Trip reports

Conder Green and Glasson Dock Visit

Adult whooper swans feeding in fields

Saturday, 15 December 2012

Four members met at Conder Green on the 15th December for what proved to be an enjoyable five hours of birdwatching in good company. The tide, that day one of 9.7 metres, had yet to rise as we started our walk. Crossing the River Conder as we headed towards Glasson we enjoyed views of mallard,mute swan, and wigeon. One of our party identified a small wader that was feeding in the muddy channel of the Conder - it was a common sandpiper. As we neared Glasson Dock, a mixed flock of passerines flew in front of us and settled in a hedge nearby. As we came closer we were able to see that they were a party comprised largely of goldfinch with a few greenfinch and with more careful observation a few stubby-billed birds with a pinkish tinge to their plumage - they were twite. Nearby a lone fieldfare was gorging itself on hawthorn berries; we enjoyed an excellent close-up view of this bird. Out on the estuary a red breasted merganser was diving and feeding, as binoculars and telescopes were trained on this bird it was very much a case of "now you see it, now you don't!" As we were about to enter Glasson village, a party of pink-footed geese flew overhead, whilst on Glasson marina a handsome goldeneye was seen.
After crossing the lock gates we made our way up Tithebarn Hill from where we were able to survey the estuary as the tide started to cover the saltmarsh as it rose rapidly. A very large flock of wading birds was visible out to sea flying above the rooftops of Sunderland Point. We estimated that there must have been around 2,500 birds in this flock that were made up largely of knot. The saltmarsh before us was quickly being submerged and was flushing out in our direction bar-tailed godwit, wigeon, turnstone and little egret. Likewise, in a field above the waterline were a mixed party of redwing and fieldfare.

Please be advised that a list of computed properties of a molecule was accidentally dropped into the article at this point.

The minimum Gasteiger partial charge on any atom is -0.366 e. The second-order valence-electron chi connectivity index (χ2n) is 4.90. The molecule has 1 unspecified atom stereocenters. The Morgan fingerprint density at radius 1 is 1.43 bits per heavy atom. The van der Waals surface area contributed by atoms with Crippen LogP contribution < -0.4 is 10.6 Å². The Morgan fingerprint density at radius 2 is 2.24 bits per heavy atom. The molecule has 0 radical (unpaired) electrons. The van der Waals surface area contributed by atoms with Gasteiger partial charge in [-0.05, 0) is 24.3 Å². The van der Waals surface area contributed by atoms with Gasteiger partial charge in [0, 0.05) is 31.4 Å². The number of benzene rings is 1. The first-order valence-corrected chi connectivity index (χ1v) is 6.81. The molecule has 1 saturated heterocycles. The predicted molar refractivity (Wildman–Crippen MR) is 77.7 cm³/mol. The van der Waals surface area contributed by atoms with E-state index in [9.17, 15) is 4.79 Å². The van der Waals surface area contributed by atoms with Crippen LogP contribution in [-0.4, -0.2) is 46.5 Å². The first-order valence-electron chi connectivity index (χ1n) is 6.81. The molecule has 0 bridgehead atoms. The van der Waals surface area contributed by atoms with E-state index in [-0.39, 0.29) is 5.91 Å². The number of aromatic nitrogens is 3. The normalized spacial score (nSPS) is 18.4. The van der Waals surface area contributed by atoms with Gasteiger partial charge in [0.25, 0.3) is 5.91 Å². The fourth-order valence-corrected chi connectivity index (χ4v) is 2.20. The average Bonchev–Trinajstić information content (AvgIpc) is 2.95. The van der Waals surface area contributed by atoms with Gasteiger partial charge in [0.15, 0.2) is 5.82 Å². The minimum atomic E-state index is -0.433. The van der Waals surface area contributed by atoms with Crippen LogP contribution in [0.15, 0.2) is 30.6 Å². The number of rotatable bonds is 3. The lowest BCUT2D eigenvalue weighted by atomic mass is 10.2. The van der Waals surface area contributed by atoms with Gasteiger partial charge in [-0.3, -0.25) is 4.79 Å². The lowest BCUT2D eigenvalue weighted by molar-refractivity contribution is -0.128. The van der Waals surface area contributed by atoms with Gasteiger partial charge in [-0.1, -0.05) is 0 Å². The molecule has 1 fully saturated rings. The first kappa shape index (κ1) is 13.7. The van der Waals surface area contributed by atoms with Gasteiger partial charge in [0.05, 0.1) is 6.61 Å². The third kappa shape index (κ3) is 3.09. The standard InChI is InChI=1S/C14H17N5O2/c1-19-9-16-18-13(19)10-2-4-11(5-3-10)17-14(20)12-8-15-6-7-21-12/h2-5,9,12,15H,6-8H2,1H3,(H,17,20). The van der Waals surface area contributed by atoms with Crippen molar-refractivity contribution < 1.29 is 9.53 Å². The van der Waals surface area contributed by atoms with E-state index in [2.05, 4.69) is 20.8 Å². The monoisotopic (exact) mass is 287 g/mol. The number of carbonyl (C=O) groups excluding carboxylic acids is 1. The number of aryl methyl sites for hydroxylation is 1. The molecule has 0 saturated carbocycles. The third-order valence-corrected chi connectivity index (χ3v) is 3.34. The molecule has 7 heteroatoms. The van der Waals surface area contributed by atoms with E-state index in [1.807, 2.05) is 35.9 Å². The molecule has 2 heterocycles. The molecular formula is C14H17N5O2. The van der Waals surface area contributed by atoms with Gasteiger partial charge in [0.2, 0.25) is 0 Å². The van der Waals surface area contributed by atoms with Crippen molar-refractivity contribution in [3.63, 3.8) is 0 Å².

As we started to make our way back to Conder Green, from the top of School Lane we spotted a party of swans. The birds were almost a mile away grazing on the farmland near Thurnham, and with the aid of a telescope one could just about make them out to be a party of whooper and mute swans. We stopped briefly at Jeremy Lane in anticipation of seeing more swans and perhaps even a brown hare.Alas neither species were to be seen on this occasion, however it was nice to get views of many golden plover and lapwing that were feeding on the fields behind us. Back on the old railway track, we were pleased to end our walk with good sightings of reed bunting,song thrush and greenfinch.along with a hunting sparrowhawk that shot in front of us.

Michael Gardner